Russian Central Election Commission Ella Pamfilova is urging both candidates in Primorye’s invalidated runoff gubernatorial election to refrain from running again in the third round, arguing that incumbent Andrey Tarasenko and challenger Andrey Ishchenko “have lost the public’s confidence and discredited themselves in the eyes of voters.”
Citing health problems, acting Khakassia Governor Viktor Zimin dropped out of a runoff race scheduled for this Sunday. Sources told the magazine RBC that he made the announcement after getting a phone call from someone in the Putin administration.
Responding to widespread criticism of the government’s plan to raise the retirement age, Russia’s state-controlled media has been busy telling readers how important it is to live vigorously into old age to avoid becoming a “grumbling old fogey.” “For many people, a pension is an excuse to stop being active, to become frail, and not to want anything, or to want to do things but not to do them, because their finances or health don’t allow it,” explains one op-ed published by the Rossiya Segodnya news agency. The message to readers is clearly that the reason for older people’s unhappiness is that they retired too early. In reality, Russia is a particularly hard place to grow old. According to the 2015 Global AgeWatch Index, compiled by the NGO HelpAge International, Russia’s “report card” ranked it 65th out of 96 countries. When judged on life expectancy and mental well-being, Russia falls to 86th place. Meduza’s medical news editor Darya Sarkisyan takes a closer look at Russia’s geriatric care infrastructure and how officials have promised to change it.
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Washington added 33 entities and individuals to its sanctions list under the Countering America’s Adversaries Through Sanctions Act on Thursday. You can read the State Department’s whole press release here, but these are the three biggest takeaways:
The human rights group Team 29 has released a new report about every known treason and espionage case in Russia’s criminal justice system over the past 20 years. An association of human rights lawyers and journalists, Team 29 has also provided legal assistance to several suspects in these trials. Meduza summarizes the report’s main findings.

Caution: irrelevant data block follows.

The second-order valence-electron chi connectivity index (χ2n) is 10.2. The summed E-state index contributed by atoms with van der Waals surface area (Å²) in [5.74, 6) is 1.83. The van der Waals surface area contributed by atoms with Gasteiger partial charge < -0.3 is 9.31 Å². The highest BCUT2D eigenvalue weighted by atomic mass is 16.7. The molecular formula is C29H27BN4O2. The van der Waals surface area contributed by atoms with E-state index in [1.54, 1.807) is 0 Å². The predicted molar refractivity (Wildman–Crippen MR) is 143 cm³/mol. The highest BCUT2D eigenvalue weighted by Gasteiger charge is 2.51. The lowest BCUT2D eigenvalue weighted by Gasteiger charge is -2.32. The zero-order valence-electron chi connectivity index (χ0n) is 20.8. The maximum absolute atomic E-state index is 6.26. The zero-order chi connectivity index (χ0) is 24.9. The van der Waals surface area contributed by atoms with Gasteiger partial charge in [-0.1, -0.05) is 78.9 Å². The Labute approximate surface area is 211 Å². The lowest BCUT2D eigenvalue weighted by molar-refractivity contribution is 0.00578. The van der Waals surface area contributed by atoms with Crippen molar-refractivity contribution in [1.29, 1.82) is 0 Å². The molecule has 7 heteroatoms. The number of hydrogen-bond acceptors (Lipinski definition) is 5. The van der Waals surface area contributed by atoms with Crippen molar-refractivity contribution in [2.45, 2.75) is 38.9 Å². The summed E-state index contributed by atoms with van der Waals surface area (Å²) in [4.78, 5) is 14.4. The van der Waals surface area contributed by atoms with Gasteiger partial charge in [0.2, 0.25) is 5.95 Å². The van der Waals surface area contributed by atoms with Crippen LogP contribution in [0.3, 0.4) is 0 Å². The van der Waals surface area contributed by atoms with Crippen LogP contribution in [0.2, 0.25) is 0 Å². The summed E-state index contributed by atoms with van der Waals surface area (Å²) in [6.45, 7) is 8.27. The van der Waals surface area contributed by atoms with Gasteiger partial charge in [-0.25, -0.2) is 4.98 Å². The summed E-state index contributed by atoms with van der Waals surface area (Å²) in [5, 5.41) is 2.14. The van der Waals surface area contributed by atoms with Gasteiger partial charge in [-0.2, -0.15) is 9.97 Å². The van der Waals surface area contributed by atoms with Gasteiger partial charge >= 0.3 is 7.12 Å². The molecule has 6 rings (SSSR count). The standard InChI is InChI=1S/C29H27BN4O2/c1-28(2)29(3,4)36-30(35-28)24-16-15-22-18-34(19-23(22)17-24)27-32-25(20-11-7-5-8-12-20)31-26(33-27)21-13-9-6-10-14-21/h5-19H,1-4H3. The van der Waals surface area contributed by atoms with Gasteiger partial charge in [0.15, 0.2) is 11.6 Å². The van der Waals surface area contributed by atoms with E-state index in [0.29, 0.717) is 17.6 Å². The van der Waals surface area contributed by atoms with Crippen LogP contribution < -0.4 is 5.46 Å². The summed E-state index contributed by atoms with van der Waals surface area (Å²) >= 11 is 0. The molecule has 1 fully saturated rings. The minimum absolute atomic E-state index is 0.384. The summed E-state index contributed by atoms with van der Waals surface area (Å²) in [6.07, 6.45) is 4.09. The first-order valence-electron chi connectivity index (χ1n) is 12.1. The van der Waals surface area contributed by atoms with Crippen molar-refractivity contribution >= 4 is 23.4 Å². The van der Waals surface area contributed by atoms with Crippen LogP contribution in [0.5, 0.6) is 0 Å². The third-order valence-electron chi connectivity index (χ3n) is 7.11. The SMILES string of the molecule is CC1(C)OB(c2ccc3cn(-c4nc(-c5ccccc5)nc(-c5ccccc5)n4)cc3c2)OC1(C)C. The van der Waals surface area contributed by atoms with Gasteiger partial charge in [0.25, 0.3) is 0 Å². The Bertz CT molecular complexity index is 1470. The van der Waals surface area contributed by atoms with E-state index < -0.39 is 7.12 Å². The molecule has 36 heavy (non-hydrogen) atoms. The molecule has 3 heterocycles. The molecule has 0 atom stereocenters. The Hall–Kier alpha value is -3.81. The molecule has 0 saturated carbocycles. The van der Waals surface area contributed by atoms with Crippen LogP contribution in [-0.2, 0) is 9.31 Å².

(It’s a survey.)
On September 20, the State Duma approved the decision to merge the Reported Incomes Monitoring Commission and the Ethics Commission. Otari Arshba, who chaired the latter group, will head the new amalgamation, leaving the former’s chairwoman, Natalia Poklonskaya, without a post on the new commission. For more than two months, Poklonskaya (who served as Crimea’s first post-annexation attorney general before joining the parliament) has been feuding with her own political party. In July, she was the only United Russia deputy to break ranks and vote against unpopular legislation that will raise the country’s retirement age.
Russia’s Central Election Commission is urging regional election officials in the Primorsky Krai to invalidate the results of last Sunday’s runoff gubernatorial election. Commissioner Ella Pamfilova justified the recommendation on the grounds that it is impossible to determine the race’s outcome reliably because of significant violations at multiple polling stations. In fact, the commission’s “recommendation” is more like a direct order, given that federal officials also say they will invalidate Primorye’s results themselves, if regional officials refuse to do so. Officials in Primorye have promised to reach a decision by Thursday, September 20.
Vladimir Governor Svetlana Orlova, who faces stiff competition in a runoff election on September 23, appealed to her constituents in a recorded video on Wednesday, saying that she “didn’t expect” her low support in the first round of voting, and admitted that she is “of course concerned.”